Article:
Our Meet the Team blog series highlights our team, one member at a time. We give you a glimpse into their motivations and approach to working with our partners to achieve better results for communities. Through this feature, we hope that you’ll find a deeper connection to the people and relationships that are central to our work.
Today we’re getting to know Anna Saltzman, our skilled and perceptive senior consultant at Engage R+D.
1. What is your role at Engage R+D?
I am a senior consultant and founding employee at Engage R+D. I focus on many of our health-related strategy and evaluation projects. That means that I work with clients to evaluate and track progress of efforts that address improving health from many different angles. For example, I have helped clients understand the impact of efforts to expand health insurance coverage, strengthen the health care workforce, and train health care providers. I also have provided ongoing feedback and strategic support to large-scale systems change initiatives designed to improve public health through affecting change at the community and policy levels. In addition, I partner with my colleagues at Engage R+D on efforts to strengthen and build our culture as a growing organization. I’ve enjoyed spearheading our approaches to organizational learning and virtual staff meetings, and supporting our external communications.
2. What experience do you bring to this work?
My undergraduate training was in psychology, and I am fascinated by the ways in which culture and other social influences can change our thoughts and behaviors. This fascination began in my childhood, when I developed a strong interest in learning new languages and understanding different cultures. Early in my career, I also developed a passion for research and an appreciation for the ways in which systematic data collection and analysis can help to unpack and address complex social issues. My background in public health has shaped my understanding of the ways in which social factors and structural barriers can impact health. In my client engagements, I strive to build upon the latest thinking in the field and creatively apply evaluation methods to meet the evolving needs of the social sector.
3. How did you discover your passion for evaluation and learning?
In high school, I spent a summer volunteering in Latin America as part of a community health volunteer project. That experience opened my eyes to how much the social conditions in which people are born, grow, play and work can impact their health. I knew that whatever career path I’d ultimately follow would do something to better understand and address those inequities. After college, I attended a public health conference where I had my first exposure to the field of evaluation. I recall one presenter who shared findings from an evaluation of an obesity prevention program designed to reduce racial and ethnic disparities by addressing the social determinants of health. I was inspired by how she was using research as a tool to expose the structural barriers that impact health and support social change. I eventually set out on my own career path in public health and evaluation, bridging my passions for research and addressing health inequities.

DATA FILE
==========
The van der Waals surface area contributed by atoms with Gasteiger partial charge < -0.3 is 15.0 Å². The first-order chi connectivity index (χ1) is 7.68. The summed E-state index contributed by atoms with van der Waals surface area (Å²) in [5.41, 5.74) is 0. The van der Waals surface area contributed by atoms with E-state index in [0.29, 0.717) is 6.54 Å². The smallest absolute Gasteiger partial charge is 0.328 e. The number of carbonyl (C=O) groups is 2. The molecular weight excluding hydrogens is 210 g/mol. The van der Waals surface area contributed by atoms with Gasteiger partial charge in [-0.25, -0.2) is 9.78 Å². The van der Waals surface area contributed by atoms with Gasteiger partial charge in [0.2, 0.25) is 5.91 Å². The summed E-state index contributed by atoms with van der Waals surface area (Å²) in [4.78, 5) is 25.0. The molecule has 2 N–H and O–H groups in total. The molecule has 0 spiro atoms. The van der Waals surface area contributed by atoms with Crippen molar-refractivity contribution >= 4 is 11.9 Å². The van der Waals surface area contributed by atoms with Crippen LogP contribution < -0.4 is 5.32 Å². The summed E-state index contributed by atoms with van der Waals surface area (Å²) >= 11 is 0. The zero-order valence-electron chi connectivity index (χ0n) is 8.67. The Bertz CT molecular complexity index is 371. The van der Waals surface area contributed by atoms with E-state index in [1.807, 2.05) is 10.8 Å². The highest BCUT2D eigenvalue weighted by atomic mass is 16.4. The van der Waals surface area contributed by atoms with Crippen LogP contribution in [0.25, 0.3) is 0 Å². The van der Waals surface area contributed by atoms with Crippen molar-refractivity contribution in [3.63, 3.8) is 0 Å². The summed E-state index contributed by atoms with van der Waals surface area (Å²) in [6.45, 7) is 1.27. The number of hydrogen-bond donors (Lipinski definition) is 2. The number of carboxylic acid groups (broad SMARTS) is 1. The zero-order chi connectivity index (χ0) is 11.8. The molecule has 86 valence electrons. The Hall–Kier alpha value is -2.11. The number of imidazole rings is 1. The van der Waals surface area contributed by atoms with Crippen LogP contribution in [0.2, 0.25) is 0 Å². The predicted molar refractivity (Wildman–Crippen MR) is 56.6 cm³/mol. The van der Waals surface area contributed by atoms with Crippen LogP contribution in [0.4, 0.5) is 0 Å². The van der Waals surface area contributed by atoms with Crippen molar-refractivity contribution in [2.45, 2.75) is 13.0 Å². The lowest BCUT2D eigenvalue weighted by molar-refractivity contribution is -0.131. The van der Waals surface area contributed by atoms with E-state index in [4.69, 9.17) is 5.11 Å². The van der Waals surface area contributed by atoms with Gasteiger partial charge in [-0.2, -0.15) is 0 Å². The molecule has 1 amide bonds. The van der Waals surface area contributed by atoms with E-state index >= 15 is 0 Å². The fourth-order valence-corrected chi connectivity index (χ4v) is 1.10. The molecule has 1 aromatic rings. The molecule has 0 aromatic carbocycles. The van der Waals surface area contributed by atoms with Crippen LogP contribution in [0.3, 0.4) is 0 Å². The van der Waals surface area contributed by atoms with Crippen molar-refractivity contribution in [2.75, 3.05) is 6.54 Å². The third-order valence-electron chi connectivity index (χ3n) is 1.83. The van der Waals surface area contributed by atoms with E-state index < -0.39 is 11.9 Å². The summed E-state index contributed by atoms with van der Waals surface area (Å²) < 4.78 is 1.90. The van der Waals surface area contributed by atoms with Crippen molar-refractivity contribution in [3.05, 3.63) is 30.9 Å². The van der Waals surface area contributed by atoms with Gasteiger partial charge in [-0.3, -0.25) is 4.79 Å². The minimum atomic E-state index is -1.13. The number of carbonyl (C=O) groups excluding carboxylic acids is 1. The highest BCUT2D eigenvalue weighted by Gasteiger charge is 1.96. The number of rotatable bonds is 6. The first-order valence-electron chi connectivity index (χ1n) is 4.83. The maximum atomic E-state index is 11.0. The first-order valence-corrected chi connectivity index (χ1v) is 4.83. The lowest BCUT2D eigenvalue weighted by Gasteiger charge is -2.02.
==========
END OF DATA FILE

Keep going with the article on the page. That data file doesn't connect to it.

4. What do you love about your job?
I am grateful to be doing work that I find both personally meaningful and that challenges me as a professional. I love the team-based nature of this work, and the fact that I am surrounded by colleagues, clients, and other partners who each bring their own sharp thinking and creative ideas about how to tackle complex social problems. I also love having opportunities to collect data, facilitate meetings or provide strategic support to clients, supporting them in developing new ways of thinking about their work. It is both gratifying and humbling to help make those connections. Lastly, I feel fortunate to have had some incredible mentors throughout the course of my career, who have invested in me and pushed me to grow in new ways. In my approach to team leadership and management, I value building those types of mentorship relationships myself.
5. You’re in San Francisco - tell me 3 places I should go if I visit.
I live in San Francisco proper. When I’m not sitting at my desk, you can often find me climbing one of the city’s many steep hills to clear my head. Here are a few of my favorite spots that celebrate the unique geography and traditions of this city:
16th Avenue Tiled Steps. This set of 163 steps is tucked away in San Francisco’s Golden Gate Heights Neighborhood. The steps are covered in a picturesque sea and stars tile mosaic that was completed by a collaboration of local community artists. If you make the trek up these steps on a non-foggy day, you’ll be rewarded with a breathtaking view of the city. You can continue the experience by walking around nearby Grandview Park.
Vermont Street. Many people think of Lombard Street, also in San Francisco, as holding the title for the crookedest street in the world. However, a stretch of Vermont Street, located in San Francisco’s Potrero Hill district, also competes for this title. Paved in concrete rather than brick, Vermont Street has a steeper grade hill than Lombard Street. Titles aside, if you decide to take a drive down this street, you’ll be in for a thrilling experience.
Bi-Rite Creamery. This San Francisco institution serves up small batches of homemade ice cream sourced from a local creamery. At its flagship location in the Mission District, you’ll often find lines down the block, particularly on those rare true summer days in the city. Bi-Rite is known for serving up unique flavors such as salted caramel, honey lavender, and balsamic strawberry.